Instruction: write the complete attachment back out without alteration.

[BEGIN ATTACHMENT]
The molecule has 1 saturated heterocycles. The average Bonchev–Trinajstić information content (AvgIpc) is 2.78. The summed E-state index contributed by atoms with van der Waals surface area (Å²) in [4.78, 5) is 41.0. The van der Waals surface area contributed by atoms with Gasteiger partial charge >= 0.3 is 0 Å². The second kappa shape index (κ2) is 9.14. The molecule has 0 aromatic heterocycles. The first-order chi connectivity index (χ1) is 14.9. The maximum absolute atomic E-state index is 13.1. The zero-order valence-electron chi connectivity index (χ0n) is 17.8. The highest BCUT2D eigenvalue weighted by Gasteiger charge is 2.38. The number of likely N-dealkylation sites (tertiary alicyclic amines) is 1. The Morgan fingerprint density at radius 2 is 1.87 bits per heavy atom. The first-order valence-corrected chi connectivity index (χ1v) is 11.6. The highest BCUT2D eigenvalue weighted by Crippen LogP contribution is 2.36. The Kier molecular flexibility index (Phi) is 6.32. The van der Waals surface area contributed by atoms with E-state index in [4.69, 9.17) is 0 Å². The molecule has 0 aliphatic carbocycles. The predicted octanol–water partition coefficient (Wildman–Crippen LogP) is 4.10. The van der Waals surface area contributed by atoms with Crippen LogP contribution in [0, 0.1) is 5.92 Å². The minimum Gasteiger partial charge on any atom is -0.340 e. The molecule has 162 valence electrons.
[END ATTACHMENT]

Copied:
The molecule has 1 saturated heterocycles. The average Bonchev–Trinajstić information content (AvgIpc) is 2.78. The summed E-state index contributed by atoms with van der Waals surface area (Å²) in [4.78, 5) is 41.0. The van der Waals surface area contributed by atoms with Gasteiger partial charge >= 0.3 is 0 Å². The second kappa shape index (κ2) is 9.14. The molecule has 0 aromatic heterocycles. The first-order chi connectivity index (χ1) is 14.9. The maximum absolute atomic E-state index is 13.1. The zero-order valence-electron chi connectivity index (χ0n) is 17.8. The highest BCUT2D eigenvalue weighted by Gasteiger charge is 2.38. The number of likely N-dealkylation sites (tertiary alicyclic amines) is 1. The Morgan fingerprint density at radius 2 is 1.87 bits per heavy atom. The first-order valence-corrected chi connectivity index (χ1v) is 11.6. The highest BCUT2D eigenvalue weighted by Crippen LogP contribution is 2.36. The Kier molecular flexibility index (Phi) is 6.32. The van der Waals surface area contributed by atoms with E-state index in [4.69, 9.17) is 0 Å². The molecule has 0 aliphatic carbocycles. The predicted octanol–water partition coefficient (Wildman–Crippen LogP) is 4.10. The van der Waals surface area contributed by atoms with Crippen LogP contribution in [0, 0.1) is 5.92 Å². The minimum Gasteiger partial charge on any atom is -0.340 e. The molecule has 162 valence electrons.